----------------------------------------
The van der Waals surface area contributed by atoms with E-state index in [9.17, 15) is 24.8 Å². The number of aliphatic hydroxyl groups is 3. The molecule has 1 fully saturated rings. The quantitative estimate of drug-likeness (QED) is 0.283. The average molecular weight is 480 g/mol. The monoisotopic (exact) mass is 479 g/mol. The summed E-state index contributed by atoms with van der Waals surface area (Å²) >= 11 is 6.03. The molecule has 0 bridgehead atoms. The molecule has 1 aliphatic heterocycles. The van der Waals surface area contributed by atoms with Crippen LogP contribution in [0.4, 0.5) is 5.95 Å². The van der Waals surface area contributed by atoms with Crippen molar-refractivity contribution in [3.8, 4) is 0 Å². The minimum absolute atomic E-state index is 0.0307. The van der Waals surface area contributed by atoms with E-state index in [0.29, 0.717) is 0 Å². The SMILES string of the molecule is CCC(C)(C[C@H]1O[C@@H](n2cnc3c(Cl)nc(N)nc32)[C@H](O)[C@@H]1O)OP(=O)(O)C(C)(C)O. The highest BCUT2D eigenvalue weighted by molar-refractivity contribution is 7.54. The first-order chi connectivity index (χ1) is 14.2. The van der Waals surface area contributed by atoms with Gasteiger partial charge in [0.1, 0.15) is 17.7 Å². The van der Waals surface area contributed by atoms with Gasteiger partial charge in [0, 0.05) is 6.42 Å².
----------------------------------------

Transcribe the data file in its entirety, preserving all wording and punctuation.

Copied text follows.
The van der Waals surface area contributed by atoms with E-state index in [9.17, 15) is 24.8 Å². The number of aliphatic hydroxyl groups is 3. The molecule has 1 fully saturated rings. The quantitative estimate of drug-likeness (QED) is 0.283. The average molecular weight is 480 g/mol. The monoisotopic (exact) mass is 479 g/mol. The summed E-state index contributed by atoms with van der Waals surface area (Å²) >= 11 is 6.03. The molecule has 0 bridgehead atoms. The molecule has 1 aliphatic heterocycles. The van der Waals surface area contributed by atoms with Crippen LogP contribution in [0.4, 0.5) is 5.95 Å². The van der Waals surface area contributed by atoms with Crippen molar-refractivity contribution in [3.8, 4) is 0 Å². The minimum absolute atomic E-state index is 0.0307. The van der Waals surface area contributed by atoms with E-state index in [0.29, 0.717) is 0 Å². The SMILES string of the molecule is CCC(C)(C[C@H]1O[C@@H](n2cnc3c(Cl)nc(N)nc32)[C@H](O)[C@@H]1O)OP(=O)(O)C(C)(C)O. The highest BCUT2D eigenvalue weighted by molar-refractivity contribution is 7.54. The first-order chi connectivity index (χ1) is 14.2. The van der Waals surface area contributed by atoms with Gasteiger partial charge in [0.1, 0.15) is 17.7 Å². The van der Waals surface area contributed by atoms with Gasteiger partial charge in [0, 0.05) is 6.42 Å².